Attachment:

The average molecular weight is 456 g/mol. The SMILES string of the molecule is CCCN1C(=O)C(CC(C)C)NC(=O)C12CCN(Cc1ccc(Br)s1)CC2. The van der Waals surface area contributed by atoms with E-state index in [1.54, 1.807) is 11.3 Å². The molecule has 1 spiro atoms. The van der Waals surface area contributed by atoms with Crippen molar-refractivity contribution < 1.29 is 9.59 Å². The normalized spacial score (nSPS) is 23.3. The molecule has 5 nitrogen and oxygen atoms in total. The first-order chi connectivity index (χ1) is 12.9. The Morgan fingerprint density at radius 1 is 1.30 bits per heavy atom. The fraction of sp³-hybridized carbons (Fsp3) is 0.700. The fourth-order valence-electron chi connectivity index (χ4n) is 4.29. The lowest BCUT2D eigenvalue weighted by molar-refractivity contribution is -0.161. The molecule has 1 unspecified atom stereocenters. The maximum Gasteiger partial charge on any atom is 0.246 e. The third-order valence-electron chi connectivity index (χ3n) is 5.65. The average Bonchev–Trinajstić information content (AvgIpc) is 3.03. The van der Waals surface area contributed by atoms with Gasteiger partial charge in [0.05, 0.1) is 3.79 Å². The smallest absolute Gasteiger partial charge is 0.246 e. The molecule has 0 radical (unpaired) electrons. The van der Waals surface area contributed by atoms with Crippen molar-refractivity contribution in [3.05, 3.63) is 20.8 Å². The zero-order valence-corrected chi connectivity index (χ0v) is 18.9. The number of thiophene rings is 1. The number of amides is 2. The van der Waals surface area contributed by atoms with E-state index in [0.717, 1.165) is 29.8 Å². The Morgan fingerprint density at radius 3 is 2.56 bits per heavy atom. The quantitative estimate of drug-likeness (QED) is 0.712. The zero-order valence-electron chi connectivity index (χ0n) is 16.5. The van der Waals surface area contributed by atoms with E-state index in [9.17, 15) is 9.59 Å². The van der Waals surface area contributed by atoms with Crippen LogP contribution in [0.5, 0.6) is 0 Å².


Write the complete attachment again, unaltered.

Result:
The average molecular weight is 456 g/mol. The SMILES string of the molecule is CCCN1C(=O)C(CC(C)C)NC(=O)C12CCN(Cc1ccc(Br)s1)CC2. The van der Waals surface area contributed by atoms with E-state index in [1.54, 1.807) is 11.3 Å². The molecule has 1 spiro atoms. The van der Waals surface area contributed by atoms with Crippen molar-refractivity contribution < 1.29 is 9.59 Å². The normalized spacial score (nSPS) is 23.3. The molecule has 5 nitrogen and oxygen atoms in total. The first-order chi connectivity index (χ1) is 12.9. The Morgan fingerprint density at radius 1 is 1.30 bits per heavy atom. The fraction of sp³-hybridized carbons (Fsp3) is 0.700. The fourth-order valence-electron chi connectivity index (χ4n) is 4.29. The lowest BCUT2D eigenvalue weighted by molar-refractivity contribution is -0.161. The molecule has 1 unspecified atom stereocenters. The maximum Gasteiger partial charge on any atom is 0.246 e. The third-order valence-electron chi connectivity index (χ3n) is 5.65. The average Bonchev–Trinajstić information content (AvgIpc) is 3.03. The van der Waals surface area contributed by atoms with Gasteiger partial charge in [0.05, 0.1) is 3.79 Å². The smallest absolute Gasteiger partial charge is 0.246 e. The molecule has 0 radical (unpaired) electrons. The van der Waals surface area contributed by atoms with Crippen molar-refractivity contribution in [3.05, 3.63) is 20.8 Å². The zero-order valence-corrected chi connectivity index (χ0v) is 18.9. The number of thiophene rings is 1. The number of amides is 2. The van der Waals surface area contributed by atoms with E-state index in [0.717, 1.165) is 29.8 Å². The Morgan fingerprint density at radius 3 is 2.56 bits per heavy atom. The quantitative estimate of drug-likeness (QED) is 0.712. The zero-order valence-electron chi connectivity index (χ0n) is 16.5. The van der Waals surface area contributed by atoms with E-state index in [9.17, 15) is 9.59 Å². The van der Waals surface area contributed by atoms with Crippen LogP contribution in [0.5, 0.6) is 0 Å².